Traditionally Scots were over represented amongst other ranks in the armed forces, but seriously under represented amongst officers. It suited the British army to perpetuate the myth of the martial Scot, just one in a long line of marginalised ethnic groups which were used by a more powerful state. They were, in the words of General Wolfe, “hardy, intrepid, accustomed to rough country, and no great mischief if they fall.” Scots and Gurkhas fulfilled that role for the British state, just like the Zouaves did for the French, colonial peoples serving the ends of their colonial masters. The Tories’ latest plans have the bitter taste of a past we had thought was long behind us. But it seems that is Scotland’s role in this Union, to give it our skills, to give it our resources, and to give it our children.
Today is the 25th anniversary of the first Gulf War. The British Legion estimates that of the 53,000 members of the armed forces who saw service during that campaign 33,000, 60%, have been left with lasting medical effects. Yet the UK Government ignores the illnesses, forcing ex-servicepeople to go to court to prove that their illness are a direct result of the conditions under which they served. That’s not a future for anyone’s kids.
Former service people are at a greater risk of suffering mental illness. They are disproportionately represented amongst the homeless. They are more likely to suffer from alcohol or drug problems. They have shorter life expectancies. We live in a state which cares so little for the welfare of former service people that we have charities which raise money to provide services for them which the government won’t provide itself. Yet this is the same government which fetishises the military and fosters a public cult in which it is considered blasphemous to criticise the armed forces.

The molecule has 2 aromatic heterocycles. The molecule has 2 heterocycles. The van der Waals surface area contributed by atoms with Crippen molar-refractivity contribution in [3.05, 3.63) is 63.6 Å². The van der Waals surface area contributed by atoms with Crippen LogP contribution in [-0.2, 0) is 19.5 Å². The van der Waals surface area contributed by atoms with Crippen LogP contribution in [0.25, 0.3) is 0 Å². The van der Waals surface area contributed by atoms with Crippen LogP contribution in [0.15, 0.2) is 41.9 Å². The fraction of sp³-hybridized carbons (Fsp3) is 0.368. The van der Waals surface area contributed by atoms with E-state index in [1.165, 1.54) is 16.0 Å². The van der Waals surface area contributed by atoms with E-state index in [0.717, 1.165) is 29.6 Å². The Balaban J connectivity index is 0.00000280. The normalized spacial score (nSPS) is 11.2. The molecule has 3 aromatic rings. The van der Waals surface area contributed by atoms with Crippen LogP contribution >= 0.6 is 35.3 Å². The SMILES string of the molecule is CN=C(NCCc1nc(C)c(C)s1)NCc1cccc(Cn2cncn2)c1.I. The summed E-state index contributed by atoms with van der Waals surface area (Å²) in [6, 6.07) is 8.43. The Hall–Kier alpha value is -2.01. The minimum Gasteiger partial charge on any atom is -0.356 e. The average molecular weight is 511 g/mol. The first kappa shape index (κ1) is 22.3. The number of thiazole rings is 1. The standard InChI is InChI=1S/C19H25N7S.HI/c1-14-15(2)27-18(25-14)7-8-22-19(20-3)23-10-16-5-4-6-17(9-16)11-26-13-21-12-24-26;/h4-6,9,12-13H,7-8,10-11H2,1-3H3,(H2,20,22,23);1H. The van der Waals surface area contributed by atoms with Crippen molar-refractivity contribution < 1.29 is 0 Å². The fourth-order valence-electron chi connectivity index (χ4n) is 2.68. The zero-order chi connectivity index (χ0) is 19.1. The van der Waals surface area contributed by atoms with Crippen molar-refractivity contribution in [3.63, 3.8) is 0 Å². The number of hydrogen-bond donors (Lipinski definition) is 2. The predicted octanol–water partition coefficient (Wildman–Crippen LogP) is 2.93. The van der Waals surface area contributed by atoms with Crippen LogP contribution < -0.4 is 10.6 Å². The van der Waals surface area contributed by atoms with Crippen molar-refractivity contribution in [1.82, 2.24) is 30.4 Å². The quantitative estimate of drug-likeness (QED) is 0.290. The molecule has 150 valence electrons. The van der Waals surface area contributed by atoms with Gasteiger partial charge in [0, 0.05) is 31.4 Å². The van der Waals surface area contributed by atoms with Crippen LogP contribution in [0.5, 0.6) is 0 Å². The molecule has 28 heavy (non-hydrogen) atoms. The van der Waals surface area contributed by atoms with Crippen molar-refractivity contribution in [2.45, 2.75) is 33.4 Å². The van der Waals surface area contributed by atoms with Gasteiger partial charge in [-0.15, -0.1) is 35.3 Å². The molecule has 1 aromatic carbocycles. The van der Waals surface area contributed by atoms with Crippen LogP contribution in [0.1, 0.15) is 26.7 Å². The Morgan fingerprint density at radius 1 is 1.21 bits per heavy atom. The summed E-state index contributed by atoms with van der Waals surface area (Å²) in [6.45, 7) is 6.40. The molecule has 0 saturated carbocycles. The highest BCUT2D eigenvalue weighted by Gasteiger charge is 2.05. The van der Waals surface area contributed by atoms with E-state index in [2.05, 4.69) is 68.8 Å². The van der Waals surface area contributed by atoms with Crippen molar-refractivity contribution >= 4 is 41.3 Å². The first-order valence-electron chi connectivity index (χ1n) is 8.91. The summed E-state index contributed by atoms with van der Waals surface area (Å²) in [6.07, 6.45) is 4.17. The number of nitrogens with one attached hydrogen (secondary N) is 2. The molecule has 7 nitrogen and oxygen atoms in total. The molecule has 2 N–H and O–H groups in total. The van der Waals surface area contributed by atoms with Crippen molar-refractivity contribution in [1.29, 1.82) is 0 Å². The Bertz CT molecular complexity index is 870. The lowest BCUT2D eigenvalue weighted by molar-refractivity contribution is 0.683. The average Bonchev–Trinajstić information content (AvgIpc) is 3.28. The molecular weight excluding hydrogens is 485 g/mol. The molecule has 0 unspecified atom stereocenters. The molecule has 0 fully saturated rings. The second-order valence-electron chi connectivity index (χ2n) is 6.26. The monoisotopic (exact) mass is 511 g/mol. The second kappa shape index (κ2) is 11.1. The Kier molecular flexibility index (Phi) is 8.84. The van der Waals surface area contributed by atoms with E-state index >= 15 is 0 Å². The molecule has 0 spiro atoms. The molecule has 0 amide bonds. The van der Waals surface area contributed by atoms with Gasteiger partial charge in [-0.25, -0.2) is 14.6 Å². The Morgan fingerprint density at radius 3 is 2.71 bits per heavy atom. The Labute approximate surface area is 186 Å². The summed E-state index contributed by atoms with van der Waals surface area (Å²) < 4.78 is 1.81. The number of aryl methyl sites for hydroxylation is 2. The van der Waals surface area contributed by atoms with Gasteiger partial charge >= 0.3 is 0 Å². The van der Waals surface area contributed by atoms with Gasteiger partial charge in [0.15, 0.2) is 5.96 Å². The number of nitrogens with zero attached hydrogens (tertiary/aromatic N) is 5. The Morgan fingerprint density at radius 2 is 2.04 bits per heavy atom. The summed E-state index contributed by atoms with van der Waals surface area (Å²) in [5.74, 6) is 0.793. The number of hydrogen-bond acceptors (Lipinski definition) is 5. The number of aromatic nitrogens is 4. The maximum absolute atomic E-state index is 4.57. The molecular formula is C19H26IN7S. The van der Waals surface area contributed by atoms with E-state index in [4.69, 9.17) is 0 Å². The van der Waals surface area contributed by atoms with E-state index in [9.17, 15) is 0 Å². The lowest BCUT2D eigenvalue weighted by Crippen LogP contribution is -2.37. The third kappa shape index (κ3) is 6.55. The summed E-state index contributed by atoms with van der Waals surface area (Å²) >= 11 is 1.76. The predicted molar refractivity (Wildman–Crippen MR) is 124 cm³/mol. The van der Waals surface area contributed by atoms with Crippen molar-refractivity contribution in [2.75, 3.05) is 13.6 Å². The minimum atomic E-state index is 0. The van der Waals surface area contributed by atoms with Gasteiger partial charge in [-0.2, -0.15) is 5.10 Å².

Don’t dare criticise the cult of command, the top down direction of society, the profitable links between government and an offensive defence industry. Salute smartly and obey. Shoot at those the establishment tells you are the enemy, and then after a couple of years you can face a Job Centre interview which shoots down your chances of success in life.
Today the Telegraph has published a lead story attacking the Scottish Government because an unnamed person in the SNP criticised the Tory attempt to militarise our children, to chew them up in the army machine and to spit them out broken and discarded. Those the Telegraph sees fit to criticise are the people who say this is not a good future for our kids, that former service people deserve better. It plays the dutiful role of an attack dog for the state, biting down on dissent, and refusing to consider the morality of a government which treats the poor as cannon fodder. In the UK, the real sin is to point out the sinner.
Now be a good little soldier, fight and die for the queen, make money for your masters, accept your bowl of gruel. It was good enough for your grandparents, and it’s all your kids have to look forward to. It’s the British way.
BARKING UP THE RIGHT TREE Barking Up the Right Tree has now been published and is an anthology of my articles for The National newspaper. You can submit an advance order for the book on the Vagabond Voices website at http://vagabondvoices.co.uk/?page_id=1993